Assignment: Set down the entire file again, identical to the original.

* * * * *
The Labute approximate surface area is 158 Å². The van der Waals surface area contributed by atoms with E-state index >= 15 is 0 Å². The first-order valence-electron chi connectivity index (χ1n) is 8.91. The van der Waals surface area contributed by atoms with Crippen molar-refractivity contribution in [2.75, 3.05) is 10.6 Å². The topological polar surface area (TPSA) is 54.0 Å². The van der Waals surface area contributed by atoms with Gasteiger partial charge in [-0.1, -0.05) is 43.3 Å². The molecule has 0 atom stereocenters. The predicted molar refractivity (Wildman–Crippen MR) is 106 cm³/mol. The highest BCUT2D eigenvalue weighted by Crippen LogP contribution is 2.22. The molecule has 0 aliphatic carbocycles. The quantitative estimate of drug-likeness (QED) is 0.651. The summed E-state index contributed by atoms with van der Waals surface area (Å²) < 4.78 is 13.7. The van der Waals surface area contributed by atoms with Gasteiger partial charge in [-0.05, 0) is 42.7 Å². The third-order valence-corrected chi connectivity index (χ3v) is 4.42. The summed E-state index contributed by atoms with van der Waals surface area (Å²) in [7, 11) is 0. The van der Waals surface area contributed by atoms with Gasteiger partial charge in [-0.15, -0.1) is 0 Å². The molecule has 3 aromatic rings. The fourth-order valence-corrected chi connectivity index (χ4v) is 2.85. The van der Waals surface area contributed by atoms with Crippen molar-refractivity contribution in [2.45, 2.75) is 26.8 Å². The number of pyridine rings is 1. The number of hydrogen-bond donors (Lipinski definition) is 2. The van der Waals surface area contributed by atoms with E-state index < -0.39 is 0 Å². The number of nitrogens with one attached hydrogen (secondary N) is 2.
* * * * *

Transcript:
The Labute approximate surface area is 158 Å². The van der Waals surface area contributed by atoms with E-state index >= 15 is 0 Å². The first-order valence-electron chi connectivity index (χ1n) is 8.91. The van der Waals surface area contributed by atoms with Crippen molar-refractivity contribution in [2.75, 3.05) is 10.6 Å². The topological polar surface area (TPSA) is 54.0 Å². The van der Waals surface area contributed by atoms with Gasteiger partial charge in [-0.1, -0.05) is 43.3 Å². The molecule has 0 atom stereocenters. The predicted molar refractivity (Wildman–Crippen MR) is 106 cm³/mol. The highest BCUT2D eigenvalue weighted by Crippen LogP contribution is 2.22. The molecule has 0 aliphatic carbocycles. The quantitative estimate of drug-likeness (QED) is 0.651. The summed E-state index contributed by atoms with van der Waals surface area (Å²) < 4.78 is 13.7. The van der Waals surface area contributed by atoms with Gasteiger partial charge in [-0.05, 0) is 42.7 Å². The third-order valence-corrected chi connectivity index (χ3v) is 4.42. The summed E-state index contributed by atoms with van der Waals surface area (Å²) in [7, 11) is 0. The van der Waals surface area contributed by atoms with Gasteiger partial charge in [-0.15, -0.1) is 0 Å². The molecule has 3 aromatic rings. The fourth-order valence-corrected chi connectivity index (χ4v) is 2.85. The van der Waals surface area contributed by atoms with Crippen molar-refractivity contribution in [2.45, 2.75) is 26.8 Å². The number of pyridine rings is 1. The number of hydrogen-bond donors (Lipinski definition) is 2. The van der Waals surface area contributed by atoms with E-state index < -0.39 is 0 Å². The number of nitrogens with one attached hydrogen (secondary N) is 2.